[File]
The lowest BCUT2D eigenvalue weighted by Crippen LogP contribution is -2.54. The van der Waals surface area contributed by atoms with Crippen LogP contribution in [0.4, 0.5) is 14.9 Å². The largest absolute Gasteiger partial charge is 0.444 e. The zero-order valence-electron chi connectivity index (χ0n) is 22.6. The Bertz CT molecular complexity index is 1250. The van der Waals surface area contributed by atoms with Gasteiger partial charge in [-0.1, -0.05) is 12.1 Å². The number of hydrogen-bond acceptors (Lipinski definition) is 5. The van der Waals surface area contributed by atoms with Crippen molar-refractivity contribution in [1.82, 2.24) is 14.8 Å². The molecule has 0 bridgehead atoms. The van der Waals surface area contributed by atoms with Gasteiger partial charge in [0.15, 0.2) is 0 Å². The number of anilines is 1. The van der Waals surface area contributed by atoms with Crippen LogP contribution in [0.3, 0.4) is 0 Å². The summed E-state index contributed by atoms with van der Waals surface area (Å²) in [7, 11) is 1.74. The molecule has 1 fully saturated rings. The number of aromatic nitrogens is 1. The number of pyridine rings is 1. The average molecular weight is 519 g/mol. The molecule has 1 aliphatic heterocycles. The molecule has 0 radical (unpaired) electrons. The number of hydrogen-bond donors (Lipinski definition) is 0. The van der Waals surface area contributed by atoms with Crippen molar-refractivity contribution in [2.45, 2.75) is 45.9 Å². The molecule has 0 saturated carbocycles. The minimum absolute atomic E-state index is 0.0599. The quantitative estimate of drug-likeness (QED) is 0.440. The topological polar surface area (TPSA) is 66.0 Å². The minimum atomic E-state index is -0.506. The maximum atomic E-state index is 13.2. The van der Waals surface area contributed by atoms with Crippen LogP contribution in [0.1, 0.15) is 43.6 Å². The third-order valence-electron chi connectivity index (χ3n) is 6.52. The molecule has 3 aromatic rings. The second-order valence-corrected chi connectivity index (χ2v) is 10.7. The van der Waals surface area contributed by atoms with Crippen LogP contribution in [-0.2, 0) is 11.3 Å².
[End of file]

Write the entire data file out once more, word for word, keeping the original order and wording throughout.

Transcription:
The lowest BCUT2D eigenvalue weighted by Crippen LogP contribution is -2.54. The van der Waals surface area contributed by atoms with Crippen LogP contribution in [0.4, 0.5) is 14.9 Å². The largest absolute Gasteiger partial charge is 0.444 e. The zero-order valence-electron chi connectivity index (χ0n) is 22.6. The Bertz CT molecular complexity index is 1250. The van der Waals surface area contributed by atoms with Gasteiger partial charge in [-0.1, -0.05) is 12.1 Å². The number of hydrogen-bond acceptors (Lipinski definition) is 5. The van der Waals surface area contributed by atoms with Crippen molar-refractivity contribution in [1.82, 2.24) is 14.8 Å². The molecule has 0 bridgehead atoms. The van der Waals surface area contributed by atoms with Gasteiger partial charge in [0.15, 0.2) is 0 Å². The number of anilines is 1. The van der Waals surface area contributed by atoms with Crippen LogP contribution in [0.3, 0.4) is 0 Å². The summed E-state index contributed by atoms with van der Waals surface area (Å²) in [7, 11) is 1.74. The molecule has 1 fully saturated rings. The number of aromatic nitrogens is 1. The number of pyridine rings is 1. The average molecular weight is 519 g/mol. The molecule has 1 aliphatic heterocycles. The molecule has 0 radical (unpaired) electrons. The number of hydrogen-bond donors (Lipinski definition) is 0. The van der Waals surface area contributed by atoms with Crippen molar-refractivity contribution in [2.45, 2.75) is 45.9 Å². The molecule has 0 saturated carbocycles. The minimum absolute atomic E-state index is 0.0599. The quantitative estimate of drug-likeness (QED) is 0.440. The topological polar surface area (TPSA) is 66.0 Å². The minimum atomic E-state index is -0.506. The maximum atomic E-state index is 13.2. The van der Waals surface area contributed by atoms with Crippen LogP contribution in [0.1, 0.15) is 43.6 Å². The third-order valence-electron chi connectivity index (χ3n) is 6.52. The molecule has 3 aromatic rings. The second-order valence-corrected chi connectivity index (χ2v) is 10.7. The van der Waals surface area contributed by atoms with Crippen LogP contribution in [-0.2, 0) is 11.3 Å².